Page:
Termination clauses in video game publishing agreements

In the free ebook, Key Provisions in Video Game Publishing Agreements, I write about a lot of different rights and responsibilities a publishing agreement might cover. But happens when the relationship between a developer and a publisher really just needs to end? Ideally, the termination provisions of the contract will set out exactly how that works. Here is an excerpt from the ebook on termination provisions:

Even the most barebones publishing agreement will have a termination provision. The point of a termination provision is to say when and how the contract can be ended. A contract may include a few different termination provisions for different scenarios.

A for cause termination provision would allow either party to terminate on a defined set of conditions that constitute “cause.” This would usually include a material breach of the agreement, fraud, bankruptcy, or other serious issues. It may also include less severe situations. Parties should be careful to review any broad definitions of cause, and ensure that minor issues are either eliminated from the definition or that the party is given an opportunity to cure the deficiency before the termination is effective.

Developers will often want to write into the agreement an exit provision that allows them to pull the plug with the publisher. If a publisher is willing to allow for this, the publisher will probably insist on a few things to protect itself. First, the publisher will ask for repayment of any advanced expenses or, at the very least, a commitment from the developer for that repayment. Second, publishers may insist on a return on their investment even after termination. This could be a continued stake in the back end sales, or it could be a conversion of the advanced costs into an interest bearing loan, for example.

Hand in hand with early termination is a reversionary right. Whether a developer licenses the work to the publisher or hands it over entirely, a developer with enough negotiating power may be able to get a reversion if certain conditions are met. For example, a developer may tie reversion of all rights to conditions like termination of the agreement for cause, failure of the publisher to commercially release the game or continue to keep it commercially available, or failure to achieve certain specific sales figures or complete certain tasks by a specific date. A developer may also want to be able to claw back only certain rights. For example, if a publisher holds the rights to produce a television show, but never acts on them, and the developer desires to do so. Or, more practically, the publisher has a worldwide license but never moves into any market other than the U.S., the developer may want a reversion or license to sell the game abroad.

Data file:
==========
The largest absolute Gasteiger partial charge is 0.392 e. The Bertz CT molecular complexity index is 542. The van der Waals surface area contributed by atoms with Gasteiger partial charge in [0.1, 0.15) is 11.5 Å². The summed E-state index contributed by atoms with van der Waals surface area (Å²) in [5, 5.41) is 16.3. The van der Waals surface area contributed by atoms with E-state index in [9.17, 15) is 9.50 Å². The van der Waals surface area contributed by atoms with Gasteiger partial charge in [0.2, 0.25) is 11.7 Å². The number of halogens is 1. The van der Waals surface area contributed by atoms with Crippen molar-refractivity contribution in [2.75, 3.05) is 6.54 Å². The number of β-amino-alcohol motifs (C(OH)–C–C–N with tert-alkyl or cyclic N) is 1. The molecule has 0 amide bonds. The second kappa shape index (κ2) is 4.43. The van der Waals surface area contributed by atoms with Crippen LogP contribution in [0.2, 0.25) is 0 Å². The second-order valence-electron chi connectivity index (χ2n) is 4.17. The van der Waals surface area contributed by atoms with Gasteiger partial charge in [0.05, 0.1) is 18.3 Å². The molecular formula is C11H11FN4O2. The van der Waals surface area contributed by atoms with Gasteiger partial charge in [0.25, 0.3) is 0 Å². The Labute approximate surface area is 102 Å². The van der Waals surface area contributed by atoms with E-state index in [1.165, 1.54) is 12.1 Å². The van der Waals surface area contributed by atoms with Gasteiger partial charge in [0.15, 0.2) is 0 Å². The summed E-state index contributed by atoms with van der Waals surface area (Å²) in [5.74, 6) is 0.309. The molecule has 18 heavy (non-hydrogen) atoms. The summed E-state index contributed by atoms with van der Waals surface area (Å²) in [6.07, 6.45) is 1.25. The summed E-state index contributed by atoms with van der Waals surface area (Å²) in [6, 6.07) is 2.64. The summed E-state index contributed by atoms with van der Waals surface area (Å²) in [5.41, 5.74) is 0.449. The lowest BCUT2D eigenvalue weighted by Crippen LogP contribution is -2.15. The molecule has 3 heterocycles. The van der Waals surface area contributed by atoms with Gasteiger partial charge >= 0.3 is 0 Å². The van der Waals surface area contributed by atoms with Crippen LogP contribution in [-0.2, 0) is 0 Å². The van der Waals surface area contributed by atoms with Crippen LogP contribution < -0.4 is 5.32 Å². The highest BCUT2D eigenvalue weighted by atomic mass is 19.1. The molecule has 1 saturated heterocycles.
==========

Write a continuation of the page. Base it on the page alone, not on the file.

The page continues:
A termination provision should also specify when the contract expires. An expiration is different than a termination. Some publishing agreements survive in perpetuity – forever. Developers push for a term of years. After the term expires, there could be a license termination or reversion of some or all rights to the IP (as described above), exclusivity could end (meaning both parties would be free to exploit the IP), or there could be some transition period where negotiations essentially begin anew. Really, almost anything can be negotiated.

Another important piece of the termination section of the agreement is specifying what provisions of the agreement survive termination. For example, even if rights to the game IP revert to the developer on termination, the publisher will probably want to be able to sell any already-produced physical copies. Other provisions will almost always survive termination, at least for some period of time: confidentiality provisions, non-solicitation provisions (if any) and certain representations, warranties and indemnification provisions, to name a few.